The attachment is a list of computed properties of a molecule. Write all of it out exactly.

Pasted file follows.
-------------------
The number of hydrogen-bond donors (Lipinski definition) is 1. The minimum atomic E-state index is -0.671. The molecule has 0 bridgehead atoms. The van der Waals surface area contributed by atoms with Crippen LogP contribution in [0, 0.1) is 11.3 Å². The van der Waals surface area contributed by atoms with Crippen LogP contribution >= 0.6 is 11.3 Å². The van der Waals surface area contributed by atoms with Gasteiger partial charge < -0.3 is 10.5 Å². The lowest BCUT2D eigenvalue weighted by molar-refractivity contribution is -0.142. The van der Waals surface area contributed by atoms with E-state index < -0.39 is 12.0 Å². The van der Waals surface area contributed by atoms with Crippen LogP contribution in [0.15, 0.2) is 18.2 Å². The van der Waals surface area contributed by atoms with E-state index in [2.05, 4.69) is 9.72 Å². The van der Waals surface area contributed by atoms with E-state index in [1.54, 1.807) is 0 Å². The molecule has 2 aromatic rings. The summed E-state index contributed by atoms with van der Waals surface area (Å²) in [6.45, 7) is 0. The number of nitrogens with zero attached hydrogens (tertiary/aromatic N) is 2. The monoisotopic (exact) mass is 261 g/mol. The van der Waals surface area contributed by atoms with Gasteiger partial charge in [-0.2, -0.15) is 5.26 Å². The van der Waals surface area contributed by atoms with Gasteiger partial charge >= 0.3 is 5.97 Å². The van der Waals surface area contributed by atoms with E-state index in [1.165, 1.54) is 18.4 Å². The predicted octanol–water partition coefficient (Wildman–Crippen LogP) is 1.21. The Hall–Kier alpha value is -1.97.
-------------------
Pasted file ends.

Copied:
The number of hydrogen-bond donors (Lipinski definition) is 1. The minimum atomic E-state index is -0.671. The molecule has 0 bridgehead atoms. The van der Waals surface area contributed by atoms with Crippen LogP contribution in [0, 0.1) is 11.3 Å². The van der Waals surface area contributed by atoms with Crippen LogP contribution >= 0.6 is 11.3 Å². The van der Waals surface area contributed by atoms with Gasteiger partial charge < -0.3 is 10.5 Å². The lowest BCUT2D eigenvalue weighted by molar-refractivity contribution is -0.142. The van der Waals surface area contributed by atoms with E-state index < -0.39 is 12.0 Å². The van der Waals surface area contributed by atoms with Crippen LogP contribution in [0.15, 0.2) is 18.2 Å². The van der Waals surface area contributed by atoms with E-state index in [2.05, 4.69) is 9.72 Å². The van der Waals surface area contributed by atoms with E-state index in [1.54, 1.807) is 0 Å². The molecule has 2 aromatic rings. The summed E-state index contributed by atoms with van der Waals surface area (Å²) in [6.45, 7) is 0. The number of nitrogens with zero attached hydrogens (tertiary/aromatic N) is 2. The monoisotopic (exact) mass is 261 g/mol. The van der Waals surface area contributed by atoms with Gasteiger partial charge in [-0.2, -0.15) is 5.26 Å². The van der Waals surface area contributed by atoms with Gasteiger partial charge >= 0.3 is 5.97 Å². The van der Waals surface area contributed by atoms with E-state index in [1.165, 1.54) is 18.4 Å². The predicted octanol–water partition coefficient (Wildman–Crippen LogP) is 1.21. The Hall–Kier alpha value is -1.97.